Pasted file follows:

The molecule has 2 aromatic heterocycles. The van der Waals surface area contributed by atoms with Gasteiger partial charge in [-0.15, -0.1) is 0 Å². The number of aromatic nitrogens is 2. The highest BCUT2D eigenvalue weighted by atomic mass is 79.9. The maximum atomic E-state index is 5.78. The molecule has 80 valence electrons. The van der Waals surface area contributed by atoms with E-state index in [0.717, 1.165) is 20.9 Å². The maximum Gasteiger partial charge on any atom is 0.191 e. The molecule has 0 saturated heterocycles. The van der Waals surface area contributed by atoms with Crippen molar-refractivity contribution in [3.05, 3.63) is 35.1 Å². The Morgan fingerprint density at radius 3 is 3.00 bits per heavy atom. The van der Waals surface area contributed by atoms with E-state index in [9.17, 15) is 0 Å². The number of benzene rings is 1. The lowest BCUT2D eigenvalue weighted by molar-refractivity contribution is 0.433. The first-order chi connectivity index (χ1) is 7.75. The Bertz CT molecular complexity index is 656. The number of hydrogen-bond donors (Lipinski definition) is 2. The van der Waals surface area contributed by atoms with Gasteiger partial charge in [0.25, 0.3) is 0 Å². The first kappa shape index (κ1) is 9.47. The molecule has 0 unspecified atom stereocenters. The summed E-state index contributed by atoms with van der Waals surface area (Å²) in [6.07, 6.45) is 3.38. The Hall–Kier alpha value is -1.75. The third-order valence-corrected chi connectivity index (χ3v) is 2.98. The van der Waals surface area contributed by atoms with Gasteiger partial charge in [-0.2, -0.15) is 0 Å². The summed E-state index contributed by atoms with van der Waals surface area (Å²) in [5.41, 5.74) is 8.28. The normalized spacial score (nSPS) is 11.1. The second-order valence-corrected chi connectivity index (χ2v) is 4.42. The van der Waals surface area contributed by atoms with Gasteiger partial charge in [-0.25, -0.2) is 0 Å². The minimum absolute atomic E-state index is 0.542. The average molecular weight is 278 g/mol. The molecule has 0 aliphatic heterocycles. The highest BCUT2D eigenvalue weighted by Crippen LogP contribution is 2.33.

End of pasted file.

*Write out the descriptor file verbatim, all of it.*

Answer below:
The molecule has 2 aromatic heterocycles. The van der Waals surface area contributed by atoms with Gasteiger partial charge in [-0.15, -0.1) is 0 Å². The number of aromatic nitrogens is 2. The highest BCUT2D eigenvalue weighted by atomic mass is 79.9. The maximum atomic E-state index is 5.78. The molecule has 80 valence electrons. The van der Waals surface area contributed by atoms with E-state index in [0.717, 1.165) is 20.9 Å². The maximum Gasteiger partial charge on any atom is 0.191 e. The molecule has 0 saturated heterocycles. The van der Waals surface area contributed by atoms with Crippen molar-refractivity contribution in [3.05, 3.63) is 35.1 Å². The Morgan fingerprint density at radius 3 is 3.00 bits per heavy atom. The van der Waals surface area contributed by atoms with E-state index in [9.17, 15) is 0 Å². The number of benzene rings is 1. The lowest BCUT2D eigenvalue weighted by molar-refractivity contribution is 0.433. The first-order chi connectivity index (χ1) is 7.75. The Bertz CT molecular complexity index is 656. The number of hydrogen-bond donors (Lipinski definition) is 2. The van der Waals surface area contributed by atoms with Gasteiger partial charge in [0.25, 0.3) is 0 Å². The first kappa shape index (κ1) is 9.47. The molecule has 0 unspecified atom stereocenters. The summed E-state index contributed by atoms with van der Waals surface area (Å²) in [6.07, 6.45) is 3.38. The Hall–Kier alpha value is -1.75. The third-order valence-corrected chi connectivity index (χ3v) is 2.98. The van der Waals surface area contributed by atoms with Gasteiger partial charge in [-0.2, -0.15) is 0 Å². The summed E-state index contributed by atoms with van der Waals surface area (Å²) in [5.41, 5.74) is 8.28. The normalized spacial score (nSPS) is 11.1. The second-order valence-corrected chi connectivity index (χ2v) is 4.42. The van der Waals surface area contributed by atoms with Gasteiger partial charge in [-0.25, -0.2) is 0 Å². The minimum absolute atomic E-state index is 0.542. The average molecular weight is 278 g/mol. The molecule has 0 aliphatic heterocycles. The highest BCUT2D eigenvalue weighted by Crippen LogP contribution is 2.33.